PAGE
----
Research from the University of Westminster has revealed AI chatbots could be used to get people to open up about sensitive health conditions, in comparison to discussing them with healthcare professionals.
Researchers from the university collaborated with a team from University College London to determine how perceived stigma and severity of health conditions relates to the acceptability of health information from different sources.
The team found that when it came to highly stigmatising health conditions – such as STIs – an artificial intelligence (AI) chatbot was favoured over a GP. However, for severe health conditions, like cancer, patients would prefer to speak to a GP for health advice.
Overall, healthcare professionals were perceived to be the most desirable source of health information, however the research highlighted that chatbots could help encourage patients to speak up about conditions that they don’t feel comfortable discussing with their GP.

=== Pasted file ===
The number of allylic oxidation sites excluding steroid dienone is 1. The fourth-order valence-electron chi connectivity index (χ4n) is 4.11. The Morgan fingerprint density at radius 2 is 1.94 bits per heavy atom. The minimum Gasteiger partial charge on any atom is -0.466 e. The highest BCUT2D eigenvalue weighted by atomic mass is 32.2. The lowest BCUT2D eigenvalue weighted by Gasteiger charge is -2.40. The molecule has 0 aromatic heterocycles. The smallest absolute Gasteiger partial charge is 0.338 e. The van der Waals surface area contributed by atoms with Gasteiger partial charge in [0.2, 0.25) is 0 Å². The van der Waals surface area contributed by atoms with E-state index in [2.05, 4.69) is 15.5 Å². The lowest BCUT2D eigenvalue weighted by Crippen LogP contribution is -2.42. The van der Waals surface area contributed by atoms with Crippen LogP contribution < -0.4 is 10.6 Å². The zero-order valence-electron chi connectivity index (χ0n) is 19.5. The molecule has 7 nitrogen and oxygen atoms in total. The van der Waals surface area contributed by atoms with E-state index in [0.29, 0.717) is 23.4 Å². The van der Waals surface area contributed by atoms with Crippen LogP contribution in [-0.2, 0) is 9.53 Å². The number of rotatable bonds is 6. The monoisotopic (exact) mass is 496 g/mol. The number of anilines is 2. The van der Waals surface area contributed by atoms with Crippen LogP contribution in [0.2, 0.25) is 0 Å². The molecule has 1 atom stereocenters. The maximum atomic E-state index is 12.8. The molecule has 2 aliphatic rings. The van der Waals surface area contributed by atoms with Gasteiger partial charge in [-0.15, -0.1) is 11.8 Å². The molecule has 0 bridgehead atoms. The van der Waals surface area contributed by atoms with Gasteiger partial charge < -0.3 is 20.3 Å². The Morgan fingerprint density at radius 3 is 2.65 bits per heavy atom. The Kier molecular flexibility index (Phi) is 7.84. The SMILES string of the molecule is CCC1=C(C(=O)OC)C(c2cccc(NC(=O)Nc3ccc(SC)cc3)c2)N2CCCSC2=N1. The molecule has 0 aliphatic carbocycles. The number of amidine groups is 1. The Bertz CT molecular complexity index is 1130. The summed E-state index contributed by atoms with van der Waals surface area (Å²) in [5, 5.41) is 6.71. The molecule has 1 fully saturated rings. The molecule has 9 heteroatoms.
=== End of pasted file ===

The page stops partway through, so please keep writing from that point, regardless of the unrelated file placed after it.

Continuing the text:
The researchers noted that AI technology does have it limitations in healthcare – particularly when input is required from patients, but suggests that further research could help establish a set of health topics most suitable for chatbot-led interventions.
Dr Tom Nadarzynski, lead author of the study at the University of Westminster, said: “Many AI developers need to assess whether their AI-based healthcare tools, such as symptoms checkers or risk calculators are acceptable interventions.
“Our research finds that patients value the opinion of healthcare professionals, therefore implementation of AI in healthcare may not be suitable in all cases, especially for serious illnesses.”
The research paper ‘Health chatbots acceptability moderated by perceived stigma and severity: a cross-sectional survey’ – was published in SAGE Digital Health journal earlier this month.
In October the University of Westminster received a share of £1.4m funding from the NHS AI Lab and the Health Foundation to explore how AI could address racial and ethical health inequalities.